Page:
Called home: Birth of pastor’s son a ‘special connection’ for rural churchDAVENPORT, N.D. - The Rev. Beth Rohn-Habhegger was the last baby born to a pastor serving Canaan Moravian Church in rural Cass County.
By: Tracy Frank, INFORUM
DAVENPORT, N.D. - The Rev. Beth Rohn-Habhegger was the last baby born to a pastor serving Canaan Moravian Church in rural Cass County.
Now, 40 years later, she lives in what was once her childhood home, she serves as pastor at the same church where her father used to minister, and on Feb. 6 she gave birth to her second child, Anders Habhegger, the first baby born to a pastor serving the church since her own birth.
“It’s special. It’s coming full circle,” Rohn-Habhegger said. “I never in my life dreamed that would happen.”
Rohn-Habhegger didn’t expect to be called to serve the congregation of Canaan Moravian. It’s rare for pastors to serve in churches where they were baptized, she said.
But two years ago she accepted the call to serve the same church where her father, the Rev. Denny Rohn, began his pastoral career.
“I just smiled,” her dad said.
Rohn was 24 when he became pastor at Canaan Moravian, where he worked from 1970 to 1975, but says he still feels like a member of that congregation.
“I tell people seminary trained me to be a minister but Canaan taught me what it meant to be a pastor,” said Rohn, now retired and living in Ohio, where he still fills in for pastors from time to time.
Chuck and Dorothy Albright of Lynchburg, N.D., were members of Canaan Moravian when Rohn was pastor. Chuck Albright was also involved in Rohn-Habhegger’s call to serve the church.
They say she is an excellent preacher and see both her father and mother in the way she delivers sermons.
“I don’t think that the acorn fell too far away from the tree,” Chuck Albright said.
“We are fortunate to have her here,” added Dorothy Albright.
Sharon Saewert of West Fargo has been a member of Canaan Moravian for 45 years. She visited Rohn-Habhegger in the hospital after she was born and recently helped throw a baby shower for Rohn-Habhegger’s son, Anders.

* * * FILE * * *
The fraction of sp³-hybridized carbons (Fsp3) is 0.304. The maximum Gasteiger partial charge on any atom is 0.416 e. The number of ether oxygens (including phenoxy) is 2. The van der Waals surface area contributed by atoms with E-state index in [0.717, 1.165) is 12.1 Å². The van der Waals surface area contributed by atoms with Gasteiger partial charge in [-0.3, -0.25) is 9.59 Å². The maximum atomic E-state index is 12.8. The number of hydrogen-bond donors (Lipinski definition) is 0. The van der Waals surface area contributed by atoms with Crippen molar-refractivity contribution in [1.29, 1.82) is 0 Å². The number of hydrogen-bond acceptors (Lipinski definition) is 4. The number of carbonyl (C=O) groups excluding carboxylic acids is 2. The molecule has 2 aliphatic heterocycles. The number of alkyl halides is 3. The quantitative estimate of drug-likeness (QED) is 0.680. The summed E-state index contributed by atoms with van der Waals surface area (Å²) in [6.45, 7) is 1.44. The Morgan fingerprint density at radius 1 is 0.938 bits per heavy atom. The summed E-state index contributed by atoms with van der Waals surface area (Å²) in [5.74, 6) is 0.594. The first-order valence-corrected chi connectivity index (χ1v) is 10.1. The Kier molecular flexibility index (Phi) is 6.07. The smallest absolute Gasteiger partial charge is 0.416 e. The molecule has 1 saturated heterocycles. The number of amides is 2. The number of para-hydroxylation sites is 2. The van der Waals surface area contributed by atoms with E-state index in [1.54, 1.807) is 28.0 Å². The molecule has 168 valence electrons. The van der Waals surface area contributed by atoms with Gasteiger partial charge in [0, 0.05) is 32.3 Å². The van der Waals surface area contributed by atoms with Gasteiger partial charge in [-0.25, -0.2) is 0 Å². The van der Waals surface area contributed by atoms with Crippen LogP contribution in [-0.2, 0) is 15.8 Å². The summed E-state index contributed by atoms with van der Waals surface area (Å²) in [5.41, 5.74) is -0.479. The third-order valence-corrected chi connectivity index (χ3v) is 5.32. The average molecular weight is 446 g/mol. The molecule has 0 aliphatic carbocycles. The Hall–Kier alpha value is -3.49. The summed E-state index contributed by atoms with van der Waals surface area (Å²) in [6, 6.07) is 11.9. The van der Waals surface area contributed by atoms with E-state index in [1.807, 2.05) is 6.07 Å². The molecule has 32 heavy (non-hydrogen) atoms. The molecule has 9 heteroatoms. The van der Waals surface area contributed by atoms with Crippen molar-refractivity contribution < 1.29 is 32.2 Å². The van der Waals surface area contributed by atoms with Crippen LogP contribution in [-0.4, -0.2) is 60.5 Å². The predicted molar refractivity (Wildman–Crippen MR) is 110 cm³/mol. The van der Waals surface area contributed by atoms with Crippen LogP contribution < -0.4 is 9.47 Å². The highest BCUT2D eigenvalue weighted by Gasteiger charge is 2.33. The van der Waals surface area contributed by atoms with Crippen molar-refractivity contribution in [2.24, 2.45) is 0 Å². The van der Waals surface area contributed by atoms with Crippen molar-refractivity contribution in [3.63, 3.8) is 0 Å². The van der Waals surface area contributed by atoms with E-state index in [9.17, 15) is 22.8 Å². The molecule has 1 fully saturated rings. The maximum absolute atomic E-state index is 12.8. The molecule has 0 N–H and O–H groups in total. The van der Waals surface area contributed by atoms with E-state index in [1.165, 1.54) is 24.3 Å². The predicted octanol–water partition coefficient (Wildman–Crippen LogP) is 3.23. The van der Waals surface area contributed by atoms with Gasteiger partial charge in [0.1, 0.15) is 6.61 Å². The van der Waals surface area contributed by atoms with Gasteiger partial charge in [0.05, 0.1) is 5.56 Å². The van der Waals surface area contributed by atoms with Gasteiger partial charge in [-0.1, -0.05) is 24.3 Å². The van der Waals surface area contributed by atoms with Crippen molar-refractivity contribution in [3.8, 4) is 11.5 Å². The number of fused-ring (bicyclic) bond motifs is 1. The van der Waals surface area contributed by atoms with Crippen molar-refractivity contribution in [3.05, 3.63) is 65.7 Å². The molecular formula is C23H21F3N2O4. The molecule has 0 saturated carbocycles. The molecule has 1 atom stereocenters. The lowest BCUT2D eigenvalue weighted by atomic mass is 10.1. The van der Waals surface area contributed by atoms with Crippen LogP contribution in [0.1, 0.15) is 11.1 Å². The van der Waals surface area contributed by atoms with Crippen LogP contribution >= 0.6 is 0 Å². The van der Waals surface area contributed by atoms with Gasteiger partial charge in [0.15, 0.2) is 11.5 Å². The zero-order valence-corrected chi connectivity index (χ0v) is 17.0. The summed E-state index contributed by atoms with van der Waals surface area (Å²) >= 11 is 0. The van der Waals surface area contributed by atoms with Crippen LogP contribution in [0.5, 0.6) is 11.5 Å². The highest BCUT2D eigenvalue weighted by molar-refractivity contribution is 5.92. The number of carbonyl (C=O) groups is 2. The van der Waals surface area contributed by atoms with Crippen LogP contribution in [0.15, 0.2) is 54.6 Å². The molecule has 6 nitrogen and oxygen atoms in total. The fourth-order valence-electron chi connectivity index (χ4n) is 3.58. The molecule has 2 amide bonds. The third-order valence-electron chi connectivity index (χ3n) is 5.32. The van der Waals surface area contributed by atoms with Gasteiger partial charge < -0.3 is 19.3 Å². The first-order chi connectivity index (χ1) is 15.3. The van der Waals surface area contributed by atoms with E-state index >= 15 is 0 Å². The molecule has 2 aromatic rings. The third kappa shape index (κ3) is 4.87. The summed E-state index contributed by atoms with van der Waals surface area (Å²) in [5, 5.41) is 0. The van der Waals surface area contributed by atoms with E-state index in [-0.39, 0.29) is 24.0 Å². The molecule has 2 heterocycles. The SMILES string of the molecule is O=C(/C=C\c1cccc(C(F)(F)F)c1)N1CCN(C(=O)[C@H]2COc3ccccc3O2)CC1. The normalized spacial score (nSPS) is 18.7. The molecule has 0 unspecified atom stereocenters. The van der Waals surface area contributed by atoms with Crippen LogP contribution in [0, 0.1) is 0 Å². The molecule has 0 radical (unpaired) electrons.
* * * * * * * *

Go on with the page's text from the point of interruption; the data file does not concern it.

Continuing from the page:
“It’s a special connection,” Saewert said. “We all remember when her family was here to begin with. It’s special that she’s back.”
Rohn-Habhegger says she has known since she was 7 years old that she wanted to be a pastor.
“I kind of fought it when I was a teenager, but by the time I graduated college, seminary wasn’t a matter of if, it was a matter of when,” she said. “Growing up, I was always kind of the outsider. I was never part of the in crowd. I was teased and never really felt like I belonged except when I was in church or at church camp. That was the one place I knew I was loved. I was accepted. I could be me and that was OK.”
Her mom, who died in 2008, went through a year of seminary and would fill in occasionally for her father, so Rohn-Habhegger says she was used to seeing women in the pulpit.
Rohn says his daughter has always seemed spiritually ahead of her age.
“I had an inkling she would end up going into the ministry when she was 6,” he said.
Still, he never mentioned it to her.
When she told her parents what she wanted to do, Rohn-Habhegger says they tried to talk her out of it.
“With four girls, the expectation was that one of us would go into what we referred to as ‘the family business,’ ” she said. “They didn’t want me to go into the ministry because it was an expectation. They wanted me to make sure that I was doing it because I felt that’s what God wanted for me.”
While Rohn-Habhegger talked about going into ministry, she also talked about wanting to be an actress on Broadway, her father said.
When she graduated college, she knew she wasn’t spiritually or emotionally ready for ministry, so she spent two years working as an attractions hostess and character at Disney World and interning at a nearby Moravian church.
That experience, she says, really helped her understand that working as a pastor was where God wanted her to be.
Canaan Moravian is the third congregation Rohn-Habhegger has served. Her first congregation was also a church her dad served, and she says that one was more of a challenge.
During her interview, one woman shared a story about babysitting her as a kindergartener. Someone else told her within her first few months that it was so nice having her there because it was almost like having her father back, she said.
“That was more of a challenge those first few years when I was really trying to establish more of my own ministry and being constantly compared,” she said. “Here it’s been a gift because he’s so well-respected and he’s loved, and it’s allowed a level of trust with the congregation from the get-go that usually most pastors have to work toward.
“The congregation knows I love them and I know that they love me.”
Within months someone from Canaan Moravian told Rohn-Habhegger she was one of them and it was nice to have her back.
“I felt honored because it wasn’t about being Denny’s daughter, it was about being one of us,” she said. “That’s something that a lot of pastors have to work toward and it was a gift that was given to me.”
That members of the congregation threw her a baby shower showed her how much they support her, Rohn-Habhegger said.
“It really shows the connection that I have with the congregation,” she said. “It’s a blessing, it really is. Because I live so far away from my family, it’s nice to know that I have that support.”
Readers can reach Forum reporter Tracy Frank at (701) 241-5526